Someday doctors may be able to screen for Alzheimer’s using a simple scratch and sniff test, according to two Columbia University studies.
Dr. William Kreisl, a neurologist at Columbia University, and a team of researchers studied 84 people in their 60s and 70s, including 58 with memory problems indicative of early Alzheimer’s. Participants took the University of Pennsylvania Smell Identification Test, or UPSIT. The UPSIT is a test featuring a different "scratch and sniff" strip on each page of a booklet, including familiar smells such as coffee and cinnamon. Those who scored low on the test (less than 35) were three times more likely than other people (those who scored higher than 35) to experience memory decline.
The other study followed 397 people without dementia, whose average age was 80 at the start, for over 4 years. The study found that low scores on the UPSIT test were a strong predictor of the likelihood of dementia.
Odor tests may be effective because areas of the brain that control the sense of smell are among the first to be affected by Alzheimer’s disease.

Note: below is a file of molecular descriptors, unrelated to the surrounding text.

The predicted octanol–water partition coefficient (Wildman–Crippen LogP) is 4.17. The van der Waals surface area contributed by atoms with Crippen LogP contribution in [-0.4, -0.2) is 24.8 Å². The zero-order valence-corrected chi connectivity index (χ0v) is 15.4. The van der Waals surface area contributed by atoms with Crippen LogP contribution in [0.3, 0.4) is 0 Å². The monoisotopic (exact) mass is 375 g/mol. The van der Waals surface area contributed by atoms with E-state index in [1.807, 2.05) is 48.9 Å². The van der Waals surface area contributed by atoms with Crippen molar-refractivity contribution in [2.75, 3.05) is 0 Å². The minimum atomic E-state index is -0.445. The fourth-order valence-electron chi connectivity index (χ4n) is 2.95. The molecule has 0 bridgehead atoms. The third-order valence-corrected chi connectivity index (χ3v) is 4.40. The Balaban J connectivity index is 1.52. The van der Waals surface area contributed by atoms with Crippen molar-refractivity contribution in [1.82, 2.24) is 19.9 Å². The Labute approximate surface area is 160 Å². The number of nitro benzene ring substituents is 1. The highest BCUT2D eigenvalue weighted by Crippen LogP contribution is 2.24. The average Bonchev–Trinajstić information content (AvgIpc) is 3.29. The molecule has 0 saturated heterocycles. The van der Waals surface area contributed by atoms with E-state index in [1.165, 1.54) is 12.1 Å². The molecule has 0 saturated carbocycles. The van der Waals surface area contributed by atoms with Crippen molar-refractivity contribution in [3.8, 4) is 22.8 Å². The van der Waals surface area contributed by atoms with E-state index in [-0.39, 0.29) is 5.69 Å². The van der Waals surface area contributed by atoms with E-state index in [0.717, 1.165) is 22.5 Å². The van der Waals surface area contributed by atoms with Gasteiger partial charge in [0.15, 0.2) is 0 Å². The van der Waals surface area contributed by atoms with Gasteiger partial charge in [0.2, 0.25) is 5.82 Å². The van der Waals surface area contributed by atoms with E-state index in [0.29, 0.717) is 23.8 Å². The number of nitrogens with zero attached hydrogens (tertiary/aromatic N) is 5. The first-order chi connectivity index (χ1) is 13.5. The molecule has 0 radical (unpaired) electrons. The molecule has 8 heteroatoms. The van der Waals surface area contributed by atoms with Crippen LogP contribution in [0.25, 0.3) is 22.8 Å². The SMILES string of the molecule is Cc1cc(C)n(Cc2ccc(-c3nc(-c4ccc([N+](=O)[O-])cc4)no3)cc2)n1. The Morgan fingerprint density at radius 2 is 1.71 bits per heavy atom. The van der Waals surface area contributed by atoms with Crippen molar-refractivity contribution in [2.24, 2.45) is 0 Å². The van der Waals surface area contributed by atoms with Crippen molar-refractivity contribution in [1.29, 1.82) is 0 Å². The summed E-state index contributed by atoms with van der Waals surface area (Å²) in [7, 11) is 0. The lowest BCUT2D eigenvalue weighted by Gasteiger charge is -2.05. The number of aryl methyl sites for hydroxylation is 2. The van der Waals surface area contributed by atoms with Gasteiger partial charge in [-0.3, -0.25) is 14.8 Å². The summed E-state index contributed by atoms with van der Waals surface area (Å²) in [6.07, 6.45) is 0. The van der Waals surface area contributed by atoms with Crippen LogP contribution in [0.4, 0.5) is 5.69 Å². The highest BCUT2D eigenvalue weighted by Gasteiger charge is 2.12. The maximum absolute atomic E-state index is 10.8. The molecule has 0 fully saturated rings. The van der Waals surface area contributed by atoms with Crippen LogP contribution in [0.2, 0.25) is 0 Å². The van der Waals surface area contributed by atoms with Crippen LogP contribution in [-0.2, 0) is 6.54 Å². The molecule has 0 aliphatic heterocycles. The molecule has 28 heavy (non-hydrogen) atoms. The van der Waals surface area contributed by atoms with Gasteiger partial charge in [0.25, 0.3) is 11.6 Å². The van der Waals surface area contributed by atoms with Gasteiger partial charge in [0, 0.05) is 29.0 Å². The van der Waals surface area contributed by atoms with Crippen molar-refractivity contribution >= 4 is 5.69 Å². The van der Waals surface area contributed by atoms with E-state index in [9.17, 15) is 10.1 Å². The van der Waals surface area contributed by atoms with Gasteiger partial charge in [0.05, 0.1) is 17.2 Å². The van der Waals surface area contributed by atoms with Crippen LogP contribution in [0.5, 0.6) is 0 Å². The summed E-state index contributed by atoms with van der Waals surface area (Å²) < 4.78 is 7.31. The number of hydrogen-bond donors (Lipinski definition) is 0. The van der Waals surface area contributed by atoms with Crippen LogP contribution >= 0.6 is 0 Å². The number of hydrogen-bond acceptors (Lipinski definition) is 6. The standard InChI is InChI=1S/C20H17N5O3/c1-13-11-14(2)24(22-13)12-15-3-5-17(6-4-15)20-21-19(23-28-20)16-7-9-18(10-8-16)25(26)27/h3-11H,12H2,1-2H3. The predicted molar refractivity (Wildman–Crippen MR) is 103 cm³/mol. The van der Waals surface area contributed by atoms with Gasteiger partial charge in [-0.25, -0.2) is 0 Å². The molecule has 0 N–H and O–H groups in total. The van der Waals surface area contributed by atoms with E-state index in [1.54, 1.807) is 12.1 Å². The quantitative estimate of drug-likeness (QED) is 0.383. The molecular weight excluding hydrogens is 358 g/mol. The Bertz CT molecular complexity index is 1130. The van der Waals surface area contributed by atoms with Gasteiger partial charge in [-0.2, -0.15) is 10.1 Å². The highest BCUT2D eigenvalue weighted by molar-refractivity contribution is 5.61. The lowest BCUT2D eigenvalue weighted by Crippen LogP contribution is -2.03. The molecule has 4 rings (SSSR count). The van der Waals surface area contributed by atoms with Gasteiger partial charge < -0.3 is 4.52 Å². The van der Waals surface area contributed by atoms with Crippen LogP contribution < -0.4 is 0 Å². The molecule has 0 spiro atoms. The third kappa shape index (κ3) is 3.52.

Such an odor test is a non-invasive, less-costly alternative to PET scans and spinal taps, presently used to spot Alzheimer’s in its earliest stages. While there is no cure for Alzheimer’s, detecting and treating the disease earlier could help slow cognitive decline.
Lee Seonjoo PhD, et al “Predictive Utility of Entorhinal Cortex Thinning and Odor Identification Test for Transition to Dementia and Cognitive Decline in an Urban Community Population.” Funded by the National Institute on Aging. 2016; July 26.Kreisl William, MD, et al. “Both Odor Identification and Amyloid Status Predict Memory Decline in Older Adults.” Funded by the National Institute on Aging. 2016; July 26.